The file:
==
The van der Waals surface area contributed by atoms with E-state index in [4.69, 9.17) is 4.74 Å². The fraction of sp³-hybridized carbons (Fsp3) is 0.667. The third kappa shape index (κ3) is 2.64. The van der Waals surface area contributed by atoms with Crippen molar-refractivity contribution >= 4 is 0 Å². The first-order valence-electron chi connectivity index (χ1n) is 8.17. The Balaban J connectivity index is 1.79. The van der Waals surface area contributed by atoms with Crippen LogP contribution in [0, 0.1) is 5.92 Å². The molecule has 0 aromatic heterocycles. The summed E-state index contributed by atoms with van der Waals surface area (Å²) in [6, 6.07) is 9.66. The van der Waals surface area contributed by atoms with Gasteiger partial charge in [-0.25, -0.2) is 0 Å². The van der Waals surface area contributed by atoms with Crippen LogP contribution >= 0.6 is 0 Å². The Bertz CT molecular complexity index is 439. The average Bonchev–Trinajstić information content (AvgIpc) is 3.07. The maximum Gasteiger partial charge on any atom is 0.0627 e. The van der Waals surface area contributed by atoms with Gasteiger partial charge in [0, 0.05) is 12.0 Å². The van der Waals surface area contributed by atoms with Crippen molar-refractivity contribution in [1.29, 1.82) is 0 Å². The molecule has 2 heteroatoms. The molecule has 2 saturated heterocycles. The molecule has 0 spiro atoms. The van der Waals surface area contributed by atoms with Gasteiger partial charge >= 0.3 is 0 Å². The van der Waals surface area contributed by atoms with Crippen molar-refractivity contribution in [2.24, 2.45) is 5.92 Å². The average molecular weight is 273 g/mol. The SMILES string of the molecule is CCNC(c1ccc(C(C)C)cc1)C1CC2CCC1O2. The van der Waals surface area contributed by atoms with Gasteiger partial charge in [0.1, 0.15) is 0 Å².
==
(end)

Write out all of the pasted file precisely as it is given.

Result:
The van der Waals surface area contributed by atoms with E-state index in [4.69, 9.17) is 4.74 Å². The fraction of sp³-hybridized carbons (Fsp3) is 0.667. The third kappa shape index (κ3) is 2.64. The van der Waals surface area contributed by atoms with Crippen molar-refractivity contribution >= 4 is 0 Å². The first-order valence-electron chi connectivity index (χ1n) is 8.17. The Balaban J connectivity index is 1.79. The van der Waals surface area contributed by atoms with Crippen LogP contribution in [0, 0.1) is 5.92 Å². The molecule has 0 aromatic heterocycles. The summed E-state index contributed by atoms with van der Waals surface area (Å²) in [6, 6.07) is 9.66. The van der Waals surface area contributed by atoms with Gasteiger partial charge in [-0.25, -0.2) is 0 Å². The van der Waals surface area contributed by atoms with Crippen LogP contribution >= 0.6 is 0 Å². The Bertz CT molecular complexity index is 439. The average Bonchev–Trinajstić information content (AvgIpc) is 3.07. The maximum Gasteiger partial charge on any atom is 0.0627 e. The van der Waals surface area contributed by atoms with Gasteiger partial charge in [0, 0.05) is 12.0 Å². The van der Waals surface area contributed by atoms with Crippen molar-refractivity contribution in [1.29, 1.82) is 0 Å². The molecule has 2 heteroatoms. The molecule has 2 saturated heterocycles. The molecule has 0 spiro atoms. The van der Waals surface area contributed by atoms with Gasteiger partial charge >= 0.3 is 0 Å². The van der Waals surface area contributed by atoms with Crippen molar-refractivity contribution in [2.24, 2.45) is 5.92 Å². The average molecular weight is 273 g/mol. The SMILES string of the molecule is CCNC(c1ccc(C(C)C)cc1)C1CC2CCC1O2. The van der Waals surface area contributed by atoms with Gasteiger partial charge in [0.1, 0.15) is 0 Å².